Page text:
Date of Award

Summer 2019

Document Type

Open Access Dissertation

Department

Moore School of Business

First Advisor

Jason DeBacker

Abstract

I examine the effects of three different policies on crime related outcomes. First, I consider whether access to mental health care effects crime rates. In particular, I consider whether the effect on arrest rates of increasing access to mental health care for those that already have private insurance by exploiting the state and time variation in the adoption of mental health parity mandates. I find no evidence to suggest that even the most far-reaching of these mandates are effective at curbing crime. I also follow up on prior studies, applying this approach to determine the effect on suicide rates. I similarly find no change in suicide rates as a result of expansions in mental health care access.

Second, I examine whether same-sex marriage legalization announcements impact the occurrence of LGBT hate-crimes. I exploit variation in the timing of same-sex marriage legalization announcements across states, using a difference-in-differences design. I find that a same-sex marriage legalization announcement leads to a reduction in the LGBT hate-crime rate of 0.111 per 100,000 people from a base of 0.3. This result is mostly driven by reductions in violent hate-crimes. There is also evidence of a reduction in property hate-crimes. Additional analyses indicate that the effect is stronger in counties with a large share of likely perpetrators. The results show suggestive evidence that same-sex marriage bans have the opposite effect on the LGBT hate-crime rate. The results demonstrate that salient LGBT-specific policy announcements are effective at reducing hate-crimes based on sexual orientation.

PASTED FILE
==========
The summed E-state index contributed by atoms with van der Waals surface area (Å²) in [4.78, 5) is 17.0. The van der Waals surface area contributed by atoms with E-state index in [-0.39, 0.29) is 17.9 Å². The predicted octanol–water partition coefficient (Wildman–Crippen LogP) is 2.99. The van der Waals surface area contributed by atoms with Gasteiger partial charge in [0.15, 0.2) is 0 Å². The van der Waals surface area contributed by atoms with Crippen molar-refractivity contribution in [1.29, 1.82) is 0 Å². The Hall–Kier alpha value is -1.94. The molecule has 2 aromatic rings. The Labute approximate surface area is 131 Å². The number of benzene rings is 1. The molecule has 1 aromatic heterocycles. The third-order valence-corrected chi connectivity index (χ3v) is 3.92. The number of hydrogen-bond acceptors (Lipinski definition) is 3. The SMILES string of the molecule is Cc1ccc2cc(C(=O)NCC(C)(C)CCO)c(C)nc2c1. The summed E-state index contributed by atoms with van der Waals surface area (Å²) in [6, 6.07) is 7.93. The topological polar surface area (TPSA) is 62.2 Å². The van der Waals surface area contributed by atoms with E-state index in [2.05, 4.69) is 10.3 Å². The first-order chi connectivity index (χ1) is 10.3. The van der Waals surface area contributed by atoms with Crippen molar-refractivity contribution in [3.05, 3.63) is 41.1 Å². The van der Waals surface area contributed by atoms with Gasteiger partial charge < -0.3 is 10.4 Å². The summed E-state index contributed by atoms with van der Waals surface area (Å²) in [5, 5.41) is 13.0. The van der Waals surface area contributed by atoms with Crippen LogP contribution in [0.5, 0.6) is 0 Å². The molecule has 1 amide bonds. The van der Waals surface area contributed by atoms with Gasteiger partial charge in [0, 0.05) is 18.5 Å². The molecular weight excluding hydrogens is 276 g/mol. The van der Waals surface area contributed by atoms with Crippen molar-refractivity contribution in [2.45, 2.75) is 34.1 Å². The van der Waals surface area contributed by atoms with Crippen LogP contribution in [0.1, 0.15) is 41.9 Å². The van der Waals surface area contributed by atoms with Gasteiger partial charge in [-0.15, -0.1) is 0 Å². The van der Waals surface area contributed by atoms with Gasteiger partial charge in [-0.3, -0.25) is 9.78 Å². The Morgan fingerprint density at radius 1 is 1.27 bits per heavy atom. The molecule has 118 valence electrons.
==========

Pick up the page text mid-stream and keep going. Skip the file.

Third, I study the impact that recreational marijuana legalization has on airline travel. Using origin to destination flight data and marijuana legalization and availability dates, I find no evidence of an increase in airline travel as a result of marijuana legalization. The null results are robust to difference-in-differences models and synthetic control models. My initial estimates may be attenuated by business travelers, drivers, or enforcement of marijuana prohibition. I control for these circumstances and still find no effect.

Included in

Economics Commons

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